The widow of a Hartlepool man who died from contaminated blood says she hopes the infected blood inquiry will put victims at its centre.
Carol Grayson’s husband, Peter Longstaff, died in April 2005 aged just 47 after contracting HIV and hepatitis D and C from infected NHS blood products.
Carol has spent 30 years campaigning and fighting for justice.
She was instrumental in bringing the scandal to light, partly through her dissertation during her MA at the University of Sunderland, and is to be a core participant witness in the inquiry.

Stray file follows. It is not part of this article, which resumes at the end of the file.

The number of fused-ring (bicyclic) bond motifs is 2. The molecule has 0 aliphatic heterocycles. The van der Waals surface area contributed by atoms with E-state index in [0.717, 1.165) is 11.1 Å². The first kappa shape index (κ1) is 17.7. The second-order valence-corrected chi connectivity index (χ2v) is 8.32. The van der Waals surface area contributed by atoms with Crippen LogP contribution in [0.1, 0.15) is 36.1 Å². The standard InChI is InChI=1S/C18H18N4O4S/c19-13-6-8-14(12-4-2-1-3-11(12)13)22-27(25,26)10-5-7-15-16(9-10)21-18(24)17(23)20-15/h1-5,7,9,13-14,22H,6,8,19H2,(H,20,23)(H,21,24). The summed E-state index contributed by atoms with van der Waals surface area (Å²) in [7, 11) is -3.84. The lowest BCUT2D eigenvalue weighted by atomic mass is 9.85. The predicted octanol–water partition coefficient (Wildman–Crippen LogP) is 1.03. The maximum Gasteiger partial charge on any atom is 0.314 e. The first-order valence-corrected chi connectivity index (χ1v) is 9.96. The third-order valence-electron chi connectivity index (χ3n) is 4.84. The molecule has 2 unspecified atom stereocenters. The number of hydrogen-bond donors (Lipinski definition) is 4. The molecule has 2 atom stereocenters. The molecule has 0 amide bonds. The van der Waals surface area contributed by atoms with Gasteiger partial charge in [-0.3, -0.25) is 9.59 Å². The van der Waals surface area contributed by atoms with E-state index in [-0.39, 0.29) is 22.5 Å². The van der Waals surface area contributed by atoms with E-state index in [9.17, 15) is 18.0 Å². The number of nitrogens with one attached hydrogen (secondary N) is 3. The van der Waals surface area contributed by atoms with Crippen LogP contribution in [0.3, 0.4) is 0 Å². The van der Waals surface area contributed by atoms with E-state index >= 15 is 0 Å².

Ms Grayson, 59, who lives in Newcastle, said: “This has literally devastated our family. First my brother-in-law died in 1986, he was only 20, then my husband died in 2005.
“I hope they put victims at the centre of the inquiry and hope they are sensitive.
“They also need to deliver proper compensation to families who have suffered for decades. I think of Pete every day. I have not been able to move on in my life because there has been no justice.”
But Ms Grayson said she fears the latest inquiry is attempting to bring two different cases, each involving thousands of victims, under one roof.
Many patients became infected after receiving transfusions from blood donated in England, while a fewer number of people, including Mr Longstaff, became infected with blood from America.
Ms Grayson added: “This is something which really should have been done 20 years ago.”